Originally created 07/05/99

Summer jobs and lessons learned

If you have a job without aggravations, you don't have a job.

-- Malcolm Forbes

It's understandable that some young people complain about summer jobs -- those seasonal tasks they take on to earn a little extra money.

I know. I had several.

But it wasn't so much the skills I learned during such hot weather endeavors that made them valuable. And it certainly wasn't the money.

No, it was usually a specific discovery that made these jobs worthwhile.

These lessons, I will share with you now.

Several summers I was a stock boy. In the days before bar codes, I was the guy who had to put all the price stickers on all those cans of deodorant, then removed them and put on higher prices on when the home office raised the costs.

LESSON LEARNED: Lighter fluid works to remove price stickers.

In college I got a job on one of the university landscaping crews. Each morning we would pile into a pickup and be sent to some campus acreage to rake leaves, cut grass or pull weeds.

Unfortunately, our gang of classical scholars was supervised by a good-natured old-timer who would ask us to read the order sheet sent along by the foreman.

"It says, `Go to the doughnut shop and wait until grass dries."' a political science grad student told him one day.

We all nodded in agreement and away we went to eat doughnuts and sip coffee.

LESSON LEARNED: Many good ideas only work once.

I spent a few months as a shoe salesmen. Each morning we'd have a meeting with the manager who would point out his sure-fire techniques for getting the customer to spend more money than he or she had intended. I wasn't very good at this, but I learned something.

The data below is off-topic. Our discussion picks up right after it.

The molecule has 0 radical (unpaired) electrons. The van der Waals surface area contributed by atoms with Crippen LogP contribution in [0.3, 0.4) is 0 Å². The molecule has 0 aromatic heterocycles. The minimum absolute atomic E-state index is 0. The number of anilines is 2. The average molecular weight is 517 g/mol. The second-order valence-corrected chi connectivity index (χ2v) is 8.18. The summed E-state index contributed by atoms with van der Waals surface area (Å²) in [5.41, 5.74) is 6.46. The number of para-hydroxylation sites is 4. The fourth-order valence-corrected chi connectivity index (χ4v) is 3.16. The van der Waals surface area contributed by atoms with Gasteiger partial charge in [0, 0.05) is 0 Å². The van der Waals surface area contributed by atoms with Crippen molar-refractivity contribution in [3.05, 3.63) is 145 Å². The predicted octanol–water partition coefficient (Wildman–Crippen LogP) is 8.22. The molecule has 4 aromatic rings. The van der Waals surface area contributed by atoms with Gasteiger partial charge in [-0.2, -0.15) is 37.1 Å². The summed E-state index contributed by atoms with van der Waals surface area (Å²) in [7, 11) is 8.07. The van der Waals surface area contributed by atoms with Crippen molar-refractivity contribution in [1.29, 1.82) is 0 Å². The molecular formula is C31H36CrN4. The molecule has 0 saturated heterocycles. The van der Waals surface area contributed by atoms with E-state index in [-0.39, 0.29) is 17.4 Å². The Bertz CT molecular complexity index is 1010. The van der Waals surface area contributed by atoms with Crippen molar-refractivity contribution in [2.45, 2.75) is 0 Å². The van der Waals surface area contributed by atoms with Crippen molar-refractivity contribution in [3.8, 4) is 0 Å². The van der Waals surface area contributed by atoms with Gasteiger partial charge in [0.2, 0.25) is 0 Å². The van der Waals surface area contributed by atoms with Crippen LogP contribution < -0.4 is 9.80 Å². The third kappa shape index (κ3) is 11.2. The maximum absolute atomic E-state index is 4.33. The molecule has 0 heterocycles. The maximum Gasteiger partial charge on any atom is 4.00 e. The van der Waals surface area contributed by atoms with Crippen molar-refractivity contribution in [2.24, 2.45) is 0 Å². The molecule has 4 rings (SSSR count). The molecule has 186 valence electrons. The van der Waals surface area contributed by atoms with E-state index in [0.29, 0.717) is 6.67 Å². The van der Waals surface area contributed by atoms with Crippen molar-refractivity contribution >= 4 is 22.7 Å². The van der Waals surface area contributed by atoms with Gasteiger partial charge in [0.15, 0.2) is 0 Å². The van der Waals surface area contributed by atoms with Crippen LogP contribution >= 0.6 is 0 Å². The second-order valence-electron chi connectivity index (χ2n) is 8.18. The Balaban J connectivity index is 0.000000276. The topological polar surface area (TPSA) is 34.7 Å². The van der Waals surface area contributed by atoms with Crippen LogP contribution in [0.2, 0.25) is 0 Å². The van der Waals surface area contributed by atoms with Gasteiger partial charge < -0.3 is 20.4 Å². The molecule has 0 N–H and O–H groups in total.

LESSON LEARNED: When a woman tells you her shoe size, go get the next largest. It will save time.

I gave up sales to become an usher in a movie theater. Why not? I would get to see all the movies free and pay nothing for snacks. Unfortunately, after you've seen a movie like Love Story 22 times, the fact that it's free isn't as compelling.

LESSON LEARNED: The profit's in the popcorn.

Looking for muscular work, I spent a summer on an assembly line with a rivet gun. We made children's sleds. We got two breaks and 30 minutes for lunch per 8-hour shift.

My hands would cramp, my back would ache, my ears would wring.

LESSON LEARNED: Appreciate those products someone else has made. He (or she) probably did it on a hot day when his hands and back were very sore.

To get off the assembly line, I once volunteered to drive a rather large truck to a distribution point 20 miles away. The truck had more gears than my parents' Ford Galaxie. I never got around to using about 15 of them, much to the irritation of the line of motorists behind me.

LESSON LEARNED: Backing up a big truck to a narrow loading dock is a gift bestowed by God. It cannot be taught.

Of course, none compare to my first job -- newspaper route delivery boy.

During a summer in the early 1960s, I was bitten twice by dogs, dodged by subscribers reluctant to pay and run off the road by cars.

I vowed if I ever got another job working for a newspaper, it would be one of those easy inside jobs, where you sit down.

LESSON LEARNED: Be careful what you wish for.

(Bill Kirby is a columnist for The Augusta Chronicle.)


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